Hi Bruce,

I am writing to attempt an answer to your question about multiplying the area of a circle (1-dimension, call it S1 for surface 1) times the volume of an n-ball (call it Vn) and obtaining the volume of S(n+1). That this is true is a major step in the derivation of the actual volume of Vn. To understand why this is true, it helps to understand what a gamma function is. Most people know what a factorial is.

` I am not going into the math of the torus, but that combined with the above convinces me that multiplying the volume of an n-ball by the length of the circle does imply a rotation to produce the cover of a higher dimension ball. This raises another interesting point. I’m sure you know that the size of the unit n-ball increases up to five dimensions and then decreases for higher dimensions. That is interesting, but partly a function of the metric used. If one takes a one-yard ruler and uses it as a physical radius to rotate through n-dimensions the hypersphere does appear to shrink after five dimensions, but if one uses the same ruler, but calls it a three-foot ruler, the shrinkage starts at dimensions much higher than five. If one calls it a 36-inch ruler, the dimension at which the hyperspheres start to shrink is still higher. However, if one puts an n-ball in a cube so that it touches each wall of the cube, the diminishing of the volume of the n-ball relative to the cube while increasing the dimensions is metric free. The relative volume decreases with every increase in dimensions starting with a square and a circle. At two dimensions the volume (area) of a square is 4 and that of circle is 3.14159 (π) given a diameter of 2. The ratio is 1.2732. At three dimensions the volume of the cube is 8 and the volume of a 3-ball is 4.1887. The ratio is 1.9099. The ratio keeps getting larger for higher dimensions. In this case the ratios don’t change with a change in the length of the diameter. A similar situation exists with the covers, but the increase in the ratio is slower. `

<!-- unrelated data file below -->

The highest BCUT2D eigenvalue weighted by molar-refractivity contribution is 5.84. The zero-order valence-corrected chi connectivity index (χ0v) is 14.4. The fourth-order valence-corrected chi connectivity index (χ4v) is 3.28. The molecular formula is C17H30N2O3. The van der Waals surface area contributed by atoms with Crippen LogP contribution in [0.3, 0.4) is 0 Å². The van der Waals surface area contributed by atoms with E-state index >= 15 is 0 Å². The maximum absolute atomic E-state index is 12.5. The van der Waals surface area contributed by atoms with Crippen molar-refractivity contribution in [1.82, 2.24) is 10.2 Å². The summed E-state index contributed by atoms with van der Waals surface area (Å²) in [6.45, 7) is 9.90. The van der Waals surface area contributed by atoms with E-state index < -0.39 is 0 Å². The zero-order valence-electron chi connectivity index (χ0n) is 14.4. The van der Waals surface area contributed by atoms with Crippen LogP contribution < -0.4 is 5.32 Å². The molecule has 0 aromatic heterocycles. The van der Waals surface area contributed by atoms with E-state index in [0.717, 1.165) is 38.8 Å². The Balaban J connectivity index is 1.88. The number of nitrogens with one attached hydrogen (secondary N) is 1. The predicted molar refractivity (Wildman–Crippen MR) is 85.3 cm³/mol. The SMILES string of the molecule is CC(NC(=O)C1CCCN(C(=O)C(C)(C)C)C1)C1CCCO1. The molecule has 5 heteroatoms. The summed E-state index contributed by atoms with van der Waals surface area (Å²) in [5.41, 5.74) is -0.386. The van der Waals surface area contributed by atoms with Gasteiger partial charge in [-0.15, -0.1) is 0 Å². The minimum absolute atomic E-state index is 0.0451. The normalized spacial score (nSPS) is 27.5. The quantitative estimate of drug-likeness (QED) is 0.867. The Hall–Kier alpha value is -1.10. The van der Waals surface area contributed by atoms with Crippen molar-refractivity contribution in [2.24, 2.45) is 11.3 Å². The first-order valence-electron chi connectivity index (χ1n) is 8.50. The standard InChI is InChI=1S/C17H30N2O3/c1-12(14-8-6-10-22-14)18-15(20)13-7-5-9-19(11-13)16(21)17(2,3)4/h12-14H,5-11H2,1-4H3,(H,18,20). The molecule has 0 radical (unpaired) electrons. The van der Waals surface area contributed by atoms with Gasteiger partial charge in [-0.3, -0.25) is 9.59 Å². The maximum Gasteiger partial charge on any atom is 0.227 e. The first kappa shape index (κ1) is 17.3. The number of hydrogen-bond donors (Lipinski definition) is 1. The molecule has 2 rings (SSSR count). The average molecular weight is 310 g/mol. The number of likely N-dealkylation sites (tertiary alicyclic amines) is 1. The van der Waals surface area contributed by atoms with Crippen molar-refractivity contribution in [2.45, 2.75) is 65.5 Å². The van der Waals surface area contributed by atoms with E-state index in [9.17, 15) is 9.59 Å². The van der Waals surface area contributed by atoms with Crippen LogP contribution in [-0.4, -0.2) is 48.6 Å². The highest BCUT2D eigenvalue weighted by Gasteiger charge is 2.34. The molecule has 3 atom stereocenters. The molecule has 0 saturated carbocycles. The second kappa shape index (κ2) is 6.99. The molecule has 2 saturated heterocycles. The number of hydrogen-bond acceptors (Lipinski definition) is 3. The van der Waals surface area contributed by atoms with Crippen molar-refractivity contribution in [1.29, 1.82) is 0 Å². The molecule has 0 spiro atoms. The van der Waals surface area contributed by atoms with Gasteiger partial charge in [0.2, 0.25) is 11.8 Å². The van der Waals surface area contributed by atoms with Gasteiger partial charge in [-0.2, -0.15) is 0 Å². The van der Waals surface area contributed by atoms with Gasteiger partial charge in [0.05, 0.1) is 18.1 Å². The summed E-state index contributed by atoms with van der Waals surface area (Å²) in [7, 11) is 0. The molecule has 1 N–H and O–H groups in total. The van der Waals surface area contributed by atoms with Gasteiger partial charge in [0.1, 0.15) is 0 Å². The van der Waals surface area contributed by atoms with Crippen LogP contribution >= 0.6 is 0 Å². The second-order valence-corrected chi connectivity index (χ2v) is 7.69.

`So now I come to the reason for the last paragraph. What is the ratio of the volumes of a 3-d cover to a 3-d ball and more the ratio of a spiral built on a 3-d cover to a 3-d ball? That is the ratio of your universe to a 3-d-ball universe. The volume of the 3-d cover is larger than that of the 3-d ball by a factor of (π(n+1))/2. The problem with the spiral is somewhat trickier but it looks like your universe is 1.57 times as large. I’ll explain. According to Archimedes the area marked off by a spiral in a circle (see below) is 1/3 of the whole circle. `

When one rotates by multiplying by S1, one obtains the spiral plaid on the

3-d cover of a 4-d ball. Its volume should be 1/3 of the whole cover or 2/3*πx R3 = 6.58 *R3. The 3-d ball has a volume of 4/3*π x R3 = 4.19*R3. Then 6.58/4.19 = 1.57 = π/2. Note, since R3 is in both the numerator and denominator, I left it out of the ratio . Therefore your universe is apparently 1.57 times the size it would be if it was a simple 3-d ball.

The letter has become long. I’ll close. Hope my comments on you universe etc. are interesting.

Ciao,

Sallys

PS Magda says “Hi” and says she’s surprised you haven’t asked how we got back so fast.

PPS Artemy wants to email you so the two of you can set a date for her to visit.